Bruce Packard: Are the banks fixed? If you want to separate the signal from the noise, just ask the Rev Tom
Information is widely available, and it has become harder to pull the wool over peoples’ eyes
Thursday 25 October 2012
On a small bit of greenery, five minutes' walk from London's Moorgate tube station, I arrange to meet up with Reverend Tom. I am late, but he has been waiting patiently, a benign smile on his face.
"What is your view? Are the banks fixed?" I ask.
"The Bank of England interest rate is still at a 318-year low, and we have the data going back to 1694. That interest rates are so low, suggests to me that the banks are not fixed. When we return to a normal interest rate, we will know if the banks are fixed," he says.
Although Reverend Tom is a clergyman, he is also something of an amateur mathematician, interested in probability and uncertainty. He is very good at separating out the signal from the noise.
"Many people did not realise how interconnected the financial system was. For instance, brokers in the equity market, who rely on customers buying and selling, did not realise how much of this trading business was driven by leveraged investors in the debt market. The brokers were always good at creating noise, but now it is very quiet on the trading side. But we do know that the City never stays the same for very long. History suggests that finance will always go through cycles. My model suggests we tend to overweight recent events, and tend to play down the longer-term, historical context."
Tom's model is not universally popular, but it is such a useful way of thinking about the world it has been widely adopted because it answers practical questions.
In fact, his work has been used in all sorts of interesting ways: from code breaking during the Second World War, to the foundations of the modern insurance industry or assessing the likelihood of a nuclear accident.
But Tom, being a member of the Presbyterian Church, also has a theological take on the crisis. "We live in an agnostic society, where the Church plays a much smaller role. In some ways finance has replaced the Church in the last half century. House prices are the opium of the people," he chuckles.
And what does he make of the Occupy movement? "They have a good slogan. Statistically, they really are the 99 per cent."
Perhaps this is the other way to interpret the financial crisis. Information is widely available, and it has become harder to pull the wool over peoples' eyes. In one sense you could call this a crisis, but perhaps the problems from subprime to PPI mis-selling to Libor arose from the very essence of banking normality – and people have noticed what banks do normally and they don't like it.
I ask Tom how long this uncertainty will last. He doesn't answer directly but says it is a myth that when you have a lot of uncertainty, you need a lot of data to tell you something useful. Instead, if you have uncertainty now, you don't need much data to reduce uncertainty significantly. It is when you have a lot of certainty already, then you need a lot of data to reduce uncertainty significantly. The variables that have high information value, are the ones we routinely ignore. In retrospect it is obvious; banks' balance sheets became so big, and so leveraged, almost without anyone noticing. We should have ignored the noise, and focused on that one, powerful signal.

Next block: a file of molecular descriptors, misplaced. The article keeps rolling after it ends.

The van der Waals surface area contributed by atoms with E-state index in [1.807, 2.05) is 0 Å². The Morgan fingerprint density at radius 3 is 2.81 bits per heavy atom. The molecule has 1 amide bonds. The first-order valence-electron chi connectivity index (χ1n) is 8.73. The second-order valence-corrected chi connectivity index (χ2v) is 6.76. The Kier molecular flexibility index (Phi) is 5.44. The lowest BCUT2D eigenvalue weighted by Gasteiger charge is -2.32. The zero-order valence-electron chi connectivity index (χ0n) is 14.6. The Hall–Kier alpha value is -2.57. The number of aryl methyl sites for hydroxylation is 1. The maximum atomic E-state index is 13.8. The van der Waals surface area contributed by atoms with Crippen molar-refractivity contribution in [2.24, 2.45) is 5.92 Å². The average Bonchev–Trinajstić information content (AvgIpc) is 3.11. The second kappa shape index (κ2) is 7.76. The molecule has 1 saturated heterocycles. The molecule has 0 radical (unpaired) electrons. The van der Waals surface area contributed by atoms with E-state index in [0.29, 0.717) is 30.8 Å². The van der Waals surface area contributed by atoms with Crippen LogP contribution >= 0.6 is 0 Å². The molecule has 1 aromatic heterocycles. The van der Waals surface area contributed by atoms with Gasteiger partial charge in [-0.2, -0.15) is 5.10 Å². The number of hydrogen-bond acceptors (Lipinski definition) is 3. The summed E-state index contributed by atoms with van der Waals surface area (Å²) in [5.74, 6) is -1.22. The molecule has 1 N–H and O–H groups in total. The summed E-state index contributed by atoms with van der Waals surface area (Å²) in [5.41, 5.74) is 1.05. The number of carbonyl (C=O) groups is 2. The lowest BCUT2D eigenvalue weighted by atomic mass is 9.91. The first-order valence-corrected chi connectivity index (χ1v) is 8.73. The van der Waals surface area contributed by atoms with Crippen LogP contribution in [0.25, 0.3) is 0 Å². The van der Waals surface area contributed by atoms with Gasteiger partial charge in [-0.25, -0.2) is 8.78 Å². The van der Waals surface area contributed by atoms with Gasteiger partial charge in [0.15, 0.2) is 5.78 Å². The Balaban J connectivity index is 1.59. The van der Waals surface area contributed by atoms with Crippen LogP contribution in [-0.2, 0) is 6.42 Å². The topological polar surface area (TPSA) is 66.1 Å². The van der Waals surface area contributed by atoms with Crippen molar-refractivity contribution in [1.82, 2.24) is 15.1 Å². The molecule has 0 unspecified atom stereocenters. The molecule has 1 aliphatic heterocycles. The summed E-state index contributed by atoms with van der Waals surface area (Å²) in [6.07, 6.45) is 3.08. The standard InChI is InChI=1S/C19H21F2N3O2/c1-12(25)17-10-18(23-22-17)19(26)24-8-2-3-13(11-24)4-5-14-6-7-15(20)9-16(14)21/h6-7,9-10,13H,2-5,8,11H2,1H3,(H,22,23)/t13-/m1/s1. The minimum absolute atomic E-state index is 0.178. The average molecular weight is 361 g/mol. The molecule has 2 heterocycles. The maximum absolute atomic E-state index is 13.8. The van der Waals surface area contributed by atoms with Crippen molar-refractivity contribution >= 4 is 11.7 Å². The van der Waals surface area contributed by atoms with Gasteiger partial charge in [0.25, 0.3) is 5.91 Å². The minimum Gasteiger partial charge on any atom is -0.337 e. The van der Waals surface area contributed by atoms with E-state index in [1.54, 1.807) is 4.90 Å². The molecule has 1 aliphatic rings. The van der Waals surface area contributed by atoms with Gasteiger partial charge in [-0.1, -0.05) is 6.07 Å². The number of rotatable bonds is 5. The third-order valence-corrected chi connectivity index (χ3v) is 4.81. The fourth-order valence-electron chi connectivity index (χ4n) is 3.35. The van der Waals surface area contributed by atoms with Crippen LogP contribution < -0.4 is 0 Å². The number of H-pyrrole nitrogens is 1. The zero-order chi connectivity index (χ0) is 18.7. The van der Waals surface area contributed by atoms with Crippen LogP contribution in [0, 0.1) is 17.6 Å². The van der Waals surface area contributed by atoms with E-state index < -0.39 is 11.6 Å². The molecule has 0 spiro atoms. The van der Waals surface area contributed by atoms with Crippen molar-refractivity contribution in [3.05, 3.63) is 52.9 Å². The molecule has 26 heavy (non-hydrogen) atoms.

The Reverend Thomas Bayes' gravestone says he died in 1761, at the age of 59. He is buried in a small, green cemetery, five minutes' walk from Moorgate tube station.
- 1 Alan Rickman admits editing 'terrible' script with friends in Pizza Hut behind backs of writers on Robin Hood: Prince of Thieves
- 2 Rarest Beanie Baby of them all could be sold for £62,500 on eBay
- 3 Driving while dehydrated can be just as dangerous as drink driving, study suggests
- 4 Ben Affleck asked TV chiefs to hide slave-owning ancestry, new hacked Sony emails published by Wikileaks claim
- 5 Farmer told to tear down mock-Tudor castle after hiding construction behind hay bales
Alan Rickman admits editing 'terrible' script with friends in Pizza Hut behind backs of writers on Robin Hood: Prince of Thieves
Rarest Beanie Baby of them all could be sold for £62,500 on eBay
Professional big game hunter Ian Gibson crushed to death by elephant during hunt
Ben Affleck asked TV chiefs to hide slave-owning ancestry, new hacked Sony emails published by Wikileaks claim
Farmer told to tear down mock-Tudor castle after hiding construction behind hay bales
If I’m being racially abused I don’t need a stranger with a saviour complex to rescue me
The only black face in the Ukip manifesto is on the page about overseas aid
Ukip is the only main political party to not address LGBT rights in its manifesto
Food banks: One million Britons will soon be using them, according to Trussell Trust
Religion isn't growing, it is becoming vigorous in its demise, says philosopher AC Grayling
BBC election debate: The one photo that summed up the whole 90-minute leaders debate
iJobs Money & Business
£20000 - £25000 per annum + OTE £45,000: SThree: SThree Group have been well e...
£50000 - £667000 per annum + excellent benefits : Ashdown Group: IT Manager / ...
£13000 - £20000 per annum: Recruitment Genius: Scotland's leading life insuran...
£40000 - £45000 per annum + benefits : Ashdown Group: Training Programme Manag...